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Yale 62

YAM Notes: September/October 2020

By Stephen Worcester Buck

For those of you who only look at this column, we invite you to look also at our very active website at At this time, we have features and essays on topics such as our 80th birthdays in the COVID era, with reports by Tim Adams, Steve Buck, David Hopkins, Steve Howard, Mike Kane, Charlie Mills, Phil Moriarty, Jon Saari, Jim Stein, John Stewart, Bill Stork, Bill Stott, Wyllys Terry, and Roman Weil. You’re invited to send us info on your own celebration that’s taken place, or what you plan as an upcoming celebration to observe this huge milestone marking our foray into our 80s. Email us with details and we’ll include you! Thanks.

Our website also includes material from Bob Lefevre, Ken Merkey, Larry Price, Dick Riseling, Bill StorkSam Waterston, and many more, so visit and see what’s new.

From Al Chambers: “I’ve been teaching Taking Apart The News to seniors for more than 15 years at Elderwise, but these spring classes were the first virtual via Zoom. The time was chosen to coincide with the final weeks of the Supreme Court term and to be after the election candidates were chosen or presumptive. That was all before the live classes were canceled. I invited Lance Liebman to be a virtual guest expert at the final of the three experimental online Zoom classes. Not only was he a Supreme Court clerk in 1968, but he has taught Constitutional Law to a few of the present justices including the chief, John Roberts. Our class was near the end of the court term and the day after the Louisiana abortion-case decision. Lance brought expertise and familiarity with the court and its vital responsibility.”

At the inspired suggestion of Chip Neville, over the past four months we’ve hosted five successful “virtual coffee hours” covering subjects such as 80th birthdays, dealing with the coronavirus, and what’s on classmates’ minds as social distancing continues and affects so many aspects of our lives. In June we decided to hold the gathering on the first Thursday each month, making it easy to remember. All you have to do to join is have the latest version of Zoom (5.0) on your computer or tablet, and email, requesting an invitation. And please—send us your news or views to the same email address. Thanks.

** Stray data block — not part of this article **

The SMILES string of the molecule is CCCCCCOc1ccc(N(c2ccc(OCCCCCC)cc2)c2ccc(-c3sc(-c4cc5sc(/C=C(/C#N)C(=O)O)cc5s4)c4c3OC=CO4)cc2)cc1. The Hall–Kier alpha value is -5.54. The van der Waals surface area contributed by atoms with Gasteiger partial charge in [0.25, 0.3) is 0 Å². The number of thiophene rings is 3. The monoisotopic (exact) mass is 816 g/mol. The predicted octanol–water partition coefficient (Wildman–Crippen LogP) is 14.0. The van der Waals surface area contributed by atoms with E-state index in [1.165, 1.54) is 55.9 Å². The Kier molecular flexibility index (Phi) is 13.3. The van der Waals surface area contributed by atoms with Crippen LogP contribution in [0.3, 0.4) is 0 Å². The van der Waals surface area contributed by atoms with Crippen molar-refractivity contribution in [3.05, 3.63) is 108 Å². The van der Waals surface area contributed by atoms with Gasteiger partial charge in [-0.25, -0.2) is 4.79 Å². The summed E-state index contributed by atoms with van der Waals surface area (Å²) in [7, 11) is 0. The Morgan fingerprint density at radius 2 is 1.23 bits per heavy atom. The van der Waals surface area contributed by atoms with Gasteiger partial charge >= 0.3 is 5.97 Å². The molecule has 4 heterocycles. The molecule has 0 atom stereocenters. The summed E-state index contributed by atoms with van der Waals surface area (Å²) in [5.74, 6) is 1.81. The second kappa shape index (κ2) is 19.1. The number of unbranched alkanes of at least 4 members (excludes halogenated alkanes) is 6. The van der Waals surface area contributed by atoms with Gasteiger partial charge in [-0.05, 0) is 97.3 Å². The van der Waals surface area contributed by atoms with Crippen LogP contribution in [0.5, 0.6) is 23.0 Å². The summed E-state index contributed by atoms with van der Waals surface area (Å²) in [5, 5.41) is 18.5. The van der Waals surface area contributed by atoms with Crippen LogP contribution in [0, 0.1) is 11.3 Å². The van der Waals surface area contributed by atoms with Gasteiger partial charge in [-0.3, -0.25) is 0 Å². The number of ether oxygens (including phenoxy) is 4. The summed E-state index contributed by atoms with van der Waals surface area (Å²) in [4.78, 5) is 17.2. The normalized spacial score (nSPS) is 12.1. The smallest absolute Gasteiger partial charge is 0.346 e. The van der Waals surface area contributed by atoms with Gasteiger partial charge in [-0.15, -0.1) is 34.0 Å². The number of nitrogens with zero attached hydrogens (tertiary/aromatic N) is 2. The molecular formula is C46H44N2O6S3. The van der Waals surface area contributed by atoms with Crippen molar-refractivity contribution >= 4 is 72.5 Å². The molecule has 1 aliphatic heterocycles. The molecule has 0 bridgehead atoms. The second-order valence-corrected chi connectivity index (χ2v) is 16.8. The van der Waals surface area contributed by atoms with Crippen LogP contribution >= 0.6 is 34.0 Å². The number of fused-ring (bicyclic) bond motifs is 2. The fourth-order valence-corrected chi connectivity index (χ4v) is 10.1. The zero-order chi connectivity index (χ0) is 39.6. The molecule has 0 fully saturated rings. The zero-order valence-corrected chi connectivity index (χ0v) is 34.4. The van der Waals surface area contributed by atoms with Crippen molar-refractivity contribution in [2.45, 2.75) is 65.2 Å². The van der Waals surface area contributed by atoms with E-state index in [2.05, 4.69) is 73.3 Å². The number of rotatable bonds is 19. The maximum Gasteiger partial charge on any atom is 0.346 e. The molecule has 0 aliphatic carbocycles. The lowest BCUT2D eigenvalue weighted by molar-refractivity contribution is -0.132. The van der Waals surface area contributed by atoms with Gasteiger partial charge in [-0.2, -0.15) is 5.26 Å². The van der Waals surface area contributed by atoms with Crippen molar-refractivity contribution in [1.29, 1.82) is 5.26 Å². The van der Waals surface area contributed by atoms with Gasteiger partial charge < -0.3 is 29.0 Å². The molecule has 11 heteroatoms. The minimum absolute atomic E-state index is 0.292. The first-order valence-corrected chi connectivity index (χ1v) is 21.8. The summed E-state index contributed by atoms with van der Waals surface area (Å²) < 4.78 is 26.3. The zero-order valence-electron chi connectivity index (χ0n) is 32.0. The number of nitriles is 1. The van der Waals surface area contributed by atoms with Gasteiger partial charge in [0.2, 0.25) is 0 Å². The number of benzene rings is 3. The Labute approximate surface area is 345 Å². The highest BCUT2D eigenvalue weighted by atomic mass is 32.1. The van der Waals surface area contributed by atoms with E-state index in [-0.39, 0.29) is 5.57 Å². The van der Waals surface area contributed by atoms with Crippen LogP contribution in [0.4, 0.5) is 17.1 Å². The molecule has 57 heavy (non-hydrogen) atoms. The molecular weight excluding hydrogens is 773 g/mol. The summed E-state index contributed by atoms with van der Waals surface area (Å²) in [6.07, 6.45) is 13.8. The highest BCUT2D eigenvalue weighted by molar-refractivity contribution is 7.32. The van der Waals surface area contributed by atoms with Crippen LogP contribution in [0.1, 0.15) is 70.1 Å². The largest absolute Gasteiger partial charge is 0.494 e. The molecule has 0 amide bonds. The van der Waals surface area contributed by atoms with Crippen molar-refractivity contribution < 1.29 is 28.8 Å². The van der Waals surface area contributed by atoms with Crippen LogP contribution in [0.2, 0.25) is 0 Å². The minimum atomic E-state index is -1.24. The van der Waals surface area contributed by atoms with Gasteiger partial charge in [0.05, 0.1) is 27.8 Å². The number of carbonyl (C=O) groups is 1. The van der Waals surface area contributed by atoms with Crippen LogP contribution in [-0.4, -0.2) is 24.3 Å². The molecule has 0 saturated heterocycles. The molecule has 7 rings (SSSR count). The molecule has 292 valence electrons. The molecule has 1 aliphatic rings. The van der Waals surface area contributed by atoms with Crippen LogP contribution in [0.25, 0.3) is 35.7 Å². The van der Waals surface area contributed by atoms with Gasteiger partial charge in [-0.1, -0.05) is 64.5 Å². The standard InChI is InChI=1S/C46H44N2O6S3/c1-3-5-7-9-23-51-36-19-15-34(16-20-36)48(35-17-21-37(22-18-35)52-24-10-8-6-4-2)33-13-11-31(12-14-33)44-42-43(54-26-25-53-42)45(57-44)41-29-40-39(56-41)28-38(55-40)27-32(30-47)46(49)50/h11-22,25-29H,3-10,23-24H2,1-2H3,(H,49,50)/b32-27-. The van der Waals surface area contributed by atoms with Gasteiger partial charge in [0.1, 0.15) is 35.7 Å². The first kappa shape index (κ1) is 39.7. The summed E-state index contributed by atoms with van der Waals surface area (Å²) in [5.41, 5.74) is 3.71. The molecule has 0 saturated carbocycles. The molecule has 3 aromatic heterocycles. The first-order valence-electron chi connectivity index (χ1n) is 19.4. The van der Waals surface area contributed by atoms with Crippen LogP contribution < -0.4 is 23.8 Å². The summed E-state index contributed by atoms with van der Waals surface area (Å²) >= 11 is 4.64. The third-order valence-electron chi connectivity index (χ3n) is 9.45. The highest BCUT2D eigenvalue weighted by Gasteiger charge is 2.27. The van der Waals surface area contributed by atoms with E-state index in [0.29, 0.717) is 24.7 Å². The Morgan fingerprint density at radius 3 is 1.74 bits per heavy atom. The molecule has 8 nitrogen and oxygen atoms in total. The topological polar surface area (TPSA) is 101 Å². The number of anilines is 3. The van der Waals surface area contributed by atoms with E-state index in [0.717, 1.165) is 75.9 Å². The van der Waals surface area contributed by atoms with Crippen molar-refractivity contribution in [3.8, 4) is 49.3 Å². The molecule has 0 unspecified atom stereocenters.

Bill Weeden has a starring role in two films, Psycho Ape! and The Once and Future Smash, inspired by movies like Friday the 13th by our classmate Victor Miller. Neither movie has completed shooting because of the COVID-19 hold. He reports, “My wife Dolores and I have been recording audiobooks, several written by the Grand Master of mystery, Lawrence Block. Recently I collaborated with my eight-year-old grandson Emmet Bloom on our first song. He wrote the words, I the music. Move It and It’s Yours, the musical I wrote with David Finkle and Sally Fay, will soon be aired in a special radio-play version on WBAI. I’m also busy in theater, having performed on stage in South Korea last fall and (as soon as the coronavirus lets me) in New York again. Meanwhile, Mr. Student Body President, the comedy series in which Dolores and I play high school administrators, is currently streaming on Amazon, as is Thespian, the web series in which I play the wealthy gay uncle of the leading character, a largely unemployed actor. In other words, life is a gas. Thanks for asking!”

Roman Weil reports: “At the May council meeting, class leadership remarked on Larry Prince’s terrific job in running monthly class lunches at the Yale Club in NYC and lamented the lack of such elsewhere. Can we not, they asked, do this—not necessarily monthly—in other cities, which have a critical mass of classmates? Well, yes. I have a list of all classmates in the Bay Area, which I can sort by zip code. I’ve asked all classmates within 40 miles of downtown San Francisco who’d like to come to a class lunch and organize one for those interested. I have a dozen ready to come as soon as the governor says we can gather, which seems uncertain at the time this appears in print.

“Not long after I reported the above to class leadership, they asked me if I’d organize parallel efforts in other cities. Yes. Jim Wechsler has Seattle under control. Chris Cory has eastern Long Island. Dave Scharff has Washington/Baltimore.Murray Wheeler, Boston. Phil Moriarty reports that Chicago has many lunches going, but organized into Shared Interest Groups, not by class. I have an idea for Denver, but no agreement yet, so no name. If you think you can gather a group in your area, email me and I’ll get you the names and addresses of classmates there.

“Meanwhile, I report that last winter Jim Wechsler and I organized a gathering, technically a mini-reunion, for Seattle for late March. We had 18 people scheduled to come when COVID-19 caused us to postpone to a date not yet chosen. We have a venue and plan ready to execute when Seattle reopens. See Jim’s report, with pictures, on

“On the occasion of my 80th birthday, I drafted obituary notes about myself and sent them to Bob Oliver, to make his job easier when I die—which event does not loom. I invite classmates to consider sending Bob notes about themselves.”

Finally, we sadly note Steve Susman’s death on July 14. We also offer new obituaries posted on our website for classmates Archibald Pete” Dunning, Nicolas Gubser, Steven Kaplan, and James McGiffin.